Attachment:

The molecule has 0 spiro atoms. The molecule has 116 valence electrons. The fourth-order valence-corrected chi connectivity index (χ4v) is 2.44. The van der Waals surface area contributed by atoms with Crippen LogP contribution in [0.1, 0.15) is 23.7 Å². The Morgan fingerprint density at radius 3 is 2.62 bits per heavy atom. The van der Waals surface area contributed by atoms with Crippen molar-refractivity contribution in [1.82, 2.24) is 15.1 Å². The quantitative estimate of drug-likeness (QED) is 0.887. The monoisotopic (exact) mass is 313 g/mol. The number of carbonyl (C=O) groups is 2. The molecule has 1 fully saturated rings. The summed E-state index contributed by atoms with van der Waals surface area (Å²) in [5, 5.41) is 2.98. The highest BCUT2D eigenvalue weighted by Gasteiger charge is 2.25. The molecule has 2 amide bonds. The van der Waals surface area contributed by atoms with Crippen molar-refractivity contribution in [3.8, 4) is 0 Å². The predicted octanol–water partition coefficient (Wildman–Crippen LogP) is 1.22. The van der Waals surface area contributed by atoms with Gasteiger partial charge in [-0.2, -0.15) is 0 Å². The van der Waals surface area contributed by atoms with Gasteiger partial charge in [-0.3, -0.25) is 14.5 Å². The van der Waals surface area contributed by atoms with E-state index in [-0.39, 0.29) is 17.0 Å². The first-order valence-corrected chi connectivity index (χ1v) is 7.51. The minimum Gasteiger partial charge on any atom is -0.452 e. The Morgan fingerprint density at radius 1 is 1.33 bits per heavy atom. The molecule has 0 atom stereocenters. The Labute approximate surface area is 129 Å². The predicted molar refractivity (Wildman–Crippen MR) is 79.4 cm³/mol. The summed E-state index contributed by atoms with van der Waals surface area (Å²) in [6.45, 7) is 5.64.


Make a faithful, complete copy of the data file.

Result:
The molecule has 0 spiro atoms. The molecule has 116 valence electrons. The fourth-order valence-corrected chi connectivity index (χ4v) is 2.44. The van der Waals surface area contributed by atoms with Crippen LogP contribution in [0.1, 0.15) is 23.7 Å². The Morgan fingerprint density at radius 3 is 2.62 bits per heavy atom. The van der Waals surface area contributed by atoms with Crippen molar-refractivity contribution in [1.82, 2.24) is 15.1 Å². The quantitative estimate of drug-likeness (QED) is 0.887. The monoisotopic (exact) mass is 313 g/mol. The number of carbonyl (C=O) groups is 2. The molecule has 1 fully saturated rings. The summed E-state index contributed by atoms with van der Waals surface area (Å²) in [5, 5.41) is 2.98. The highest BCUT2D eigenvalue weighted by Gasteiger charge is 2.25. The molecule has 2 amide bonds. The van der Waals surface area contributed by atoms with Crippen molar-refractivity contribution in [3.8, 4) is 0 Å². The predicted octanol–water partition coefficient (Wildman–Crippen LogP) is 1.22. The van der Waals surface area contributed by atoms with Gasteiger partial charge in [-0.2, -0.15) is 0 Å². The van der Waals surface area contributed by atoms with Gasteiger partial charge in [-0.3, -0.25) is 14.5 Å². The van der Waals surface area contributed by atoms with E-state index in [-0.39, 0.29) is 17.0 Å². The first-order valence-corrected chi connectivity index (χ1v) is 7.51. The minimum Gasteiger partial charge on any atom is -0.452 e. The Morgan fingerprint density at radius 1 is 1.33 bits per heavy atom. The molecule has 0 atom stereocenters. The Labute approximate surface area is 129 Å². The predicted molar refractivity (Wildman–Crippen MR) is 79.4 cm³/mol. The summed E-state index contributed by atoms with van der Waals surface area (Å²) in [6.45, 7) is 5.64.